Study: Most states would take hit from GOP health bill

Ricardo Alonso-Zaldivar
Associated Press

Washington — Most states would take a stiff budgetary hit if the latest Senate GOP health care bill becomes law, according to an analysis released Wednesday. That would likely result in more uninsured Americans.

The study by the consulting firm Avalere Health found that the Graham-Cassidy bill would lead to an overall $215 billion cut to states in federal funding for health insurance, through 2026. Reductions would grow over time.

“A reduction in federal subsidies for health insurance is likely to result in more people being uninsured,” said Caroline Pearson, a senior vice president at Avalere, which specializes in health industry research. The study itself did not make estimates of the impact on insurance coverage.

The Avalere analysis comes as Senate leaders are rushing a vote on the legislation by the end of the month, before the expiration of special budget rules that allow passage by a simple majority. The findings could take on added importance, because the nonpartisan Congressional Budget Office says it can’t complete a full analysis of the bill by the Sep. 30 vote deadline.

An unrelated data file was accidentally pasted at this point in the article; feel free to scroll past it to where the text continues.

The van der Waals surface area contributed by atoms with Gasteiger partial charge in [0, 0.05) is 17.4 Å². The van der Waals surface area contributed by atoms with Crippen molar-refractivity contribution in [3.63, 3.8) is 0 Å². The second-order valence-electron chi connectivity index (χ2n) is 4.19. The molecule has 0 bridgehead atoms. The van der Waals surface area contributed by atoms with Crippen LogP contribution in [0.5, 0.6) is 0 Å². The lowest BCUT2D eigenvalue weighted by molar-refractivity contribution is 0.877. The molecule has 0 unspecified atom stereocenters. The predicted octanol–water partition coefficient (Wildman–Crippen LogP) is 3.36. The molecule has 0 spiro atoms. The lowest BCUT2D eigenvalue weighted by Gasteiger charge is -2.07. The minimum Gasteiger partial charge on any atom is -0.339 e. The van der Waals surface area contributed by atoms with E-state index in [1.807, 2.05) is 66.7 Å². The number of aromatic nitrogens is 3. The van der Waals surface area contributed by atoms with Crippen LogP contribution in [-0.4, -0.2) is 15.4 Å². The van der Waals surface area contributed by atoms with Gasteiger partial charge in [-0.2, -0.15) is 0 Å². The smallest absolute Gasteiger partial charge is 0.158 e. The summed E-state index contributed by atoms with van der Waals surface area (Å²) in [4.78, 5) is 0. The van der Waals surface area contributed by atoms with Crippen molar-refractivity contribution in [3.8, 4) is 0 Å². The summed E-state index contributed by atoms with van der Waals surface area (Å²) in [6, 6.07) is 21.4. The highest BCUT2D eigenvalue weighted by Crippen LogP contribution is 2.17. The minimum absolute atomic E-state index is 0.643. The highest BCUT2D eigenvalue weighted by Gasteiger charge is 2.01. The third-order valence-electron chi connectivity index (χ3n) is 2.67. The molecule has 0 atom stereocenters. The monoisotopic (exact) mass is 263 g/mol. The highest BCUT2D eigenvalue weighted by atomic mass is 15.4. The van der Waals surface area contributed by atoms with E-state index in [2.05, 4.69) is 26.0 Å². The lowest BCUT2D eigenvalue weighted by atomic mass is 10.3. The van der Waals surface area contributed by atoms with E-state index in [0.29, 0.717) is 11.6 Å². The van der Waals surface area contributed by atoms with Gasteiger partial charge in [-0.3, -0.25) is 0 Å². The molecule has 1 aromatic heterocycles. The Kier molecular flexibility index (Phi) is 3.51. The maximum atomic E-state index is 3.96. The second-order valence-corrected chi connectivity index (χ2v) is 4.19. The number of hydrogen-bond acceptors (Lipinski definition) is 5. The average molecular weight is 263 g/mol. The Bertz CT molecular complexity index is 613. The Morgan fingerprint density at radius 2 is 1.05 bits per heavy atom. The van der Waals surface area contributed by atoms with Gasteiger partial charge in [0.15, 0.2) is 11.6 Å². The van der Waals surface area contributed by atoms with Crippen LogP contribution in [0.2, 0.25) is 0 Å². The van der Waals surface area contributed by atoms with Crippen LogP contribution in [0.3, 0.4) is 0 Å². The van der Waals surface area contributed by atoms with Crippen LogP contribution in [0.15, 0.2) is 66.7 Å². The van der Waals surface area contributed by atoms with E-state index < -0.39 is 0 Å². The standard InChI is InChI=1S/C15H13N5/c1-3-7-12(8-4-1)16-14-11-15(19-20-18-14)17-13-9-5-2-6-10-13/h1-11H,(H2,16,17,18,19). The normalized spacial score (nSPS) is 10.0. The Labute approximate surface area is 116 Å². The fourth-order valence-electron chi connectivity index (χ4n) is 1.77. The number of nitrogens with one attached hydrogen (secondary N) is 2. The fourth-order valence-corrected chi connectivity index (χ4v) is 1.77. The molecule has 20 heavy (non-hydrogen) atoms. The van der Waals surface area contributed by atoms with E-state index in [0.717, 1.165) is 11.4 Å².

The Avalere study also found that over 20 years cuts could potentially total more than $4 trillion, but that scenario appears unlikely. It’s based on a literal reading of the bill, under which legal authority for the big pot of money to subsidize coverage would expire after 2026. Typically, Congress renews expiring programs.

Still, the study found more losers than winners. Thirty-four states would see cuts by 2026, while 16 would see increases. Among the losers are several states that were key for President Donald Trump, including Florida, Pennsylvania, Michigan, and Ohio.

Arizona and Alaska would be losers, a detail that could be important. Sens. John McCain, R-Ariz., and Lisa Murkowski, R-Alaska, are seen as undecided on the legislation, and Republican leaders cannot afford many defections.

New Jersey Republican Gov. Chris Christie said Wednesday he is opposed to the Graham-Cassidy bill because of cuts to his state, estimated by Avalere at $10 billion from 2020-2026.

Texas would be the biggest winner, with a $35-billion funding increase by 2026.